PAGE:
<strong>The Fear: </strong>Hair dye causes cancer.<br> <strong>Beauty Threat: </strong>Low<br> You may have heard of a link between hair dye and cancer, but experts say such risks are very small for the average woman (although hair-care professionals may have an increased risk). The background: Earlier versions of dyes contained chemicals that were then found in the late 1970s to cause cancer in animal studies. <br> After the link was discovered, manufacturers removed many of these toxic chemicals. While past studies have found a positive link between long-term use of dark hair colouring and cancers of the bladder and blood, more recent studies -- after such chemicals were removed from dye formulas -- haven't found strong links. "There's no evidence to suggest you should stop colouring your hair," says Berman. "If there's any risk at all, it's likely very small."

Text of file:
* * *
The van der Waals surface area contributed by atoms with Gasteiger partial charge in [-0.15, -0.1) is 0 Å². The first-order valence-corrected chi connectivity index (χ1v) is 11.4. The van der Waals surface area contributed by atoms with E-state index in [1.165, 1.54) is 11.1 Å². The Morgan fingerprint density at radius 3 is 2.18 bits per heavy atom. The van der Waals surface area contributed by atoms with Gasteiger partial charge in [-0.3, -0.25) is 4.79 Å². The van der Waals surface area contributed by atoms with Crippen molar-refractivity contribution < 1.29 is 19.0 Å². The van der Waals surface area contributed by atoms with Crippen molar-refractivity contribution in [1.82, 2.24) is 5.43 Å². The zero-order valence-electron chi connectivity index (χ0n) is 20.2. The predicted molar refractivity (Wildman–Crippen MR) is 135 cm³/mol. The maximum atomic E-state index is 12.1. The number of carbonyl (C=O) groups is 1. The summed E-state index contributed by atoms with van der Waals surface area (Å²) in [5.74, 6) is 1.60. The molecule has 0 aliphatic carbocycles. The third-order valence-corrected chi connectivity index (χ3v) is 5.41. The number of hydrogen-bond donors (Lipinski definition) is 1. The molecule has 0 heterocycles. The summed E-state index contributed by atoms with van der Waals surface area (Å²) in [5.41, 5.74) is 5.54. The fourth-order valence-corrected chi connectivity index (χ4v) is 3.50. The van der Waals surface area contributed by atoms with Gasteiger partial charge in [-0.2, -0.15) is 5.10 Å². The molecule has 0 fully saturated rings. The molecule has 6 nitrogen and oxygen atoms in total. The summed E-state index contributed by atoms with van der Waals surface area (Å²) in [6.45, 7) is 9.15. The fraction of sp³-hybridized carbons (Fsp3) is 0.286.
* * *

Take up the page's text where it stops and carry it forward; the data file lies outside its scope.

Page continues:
Stay Salon Safe
Despite the low risk, these tips can help reduce your exposure to hair dye chemicals:<br> If possible, wait to colour your hair until it starts to turn gray to reduce long-term exposure to dye.<br> Use dyes with fewer chemicals, like henna or vegetable-based dyes. Be aware that these dyes don't penetrate hair, so they might fade quickly and are not a good option for covering grey.<br> For at-home colour, reduce contact with chemicals: Carefully follow package directions, wear gloves, and don't leave colouring products on hair longer than necessary.
Salon Shampoos and Stroke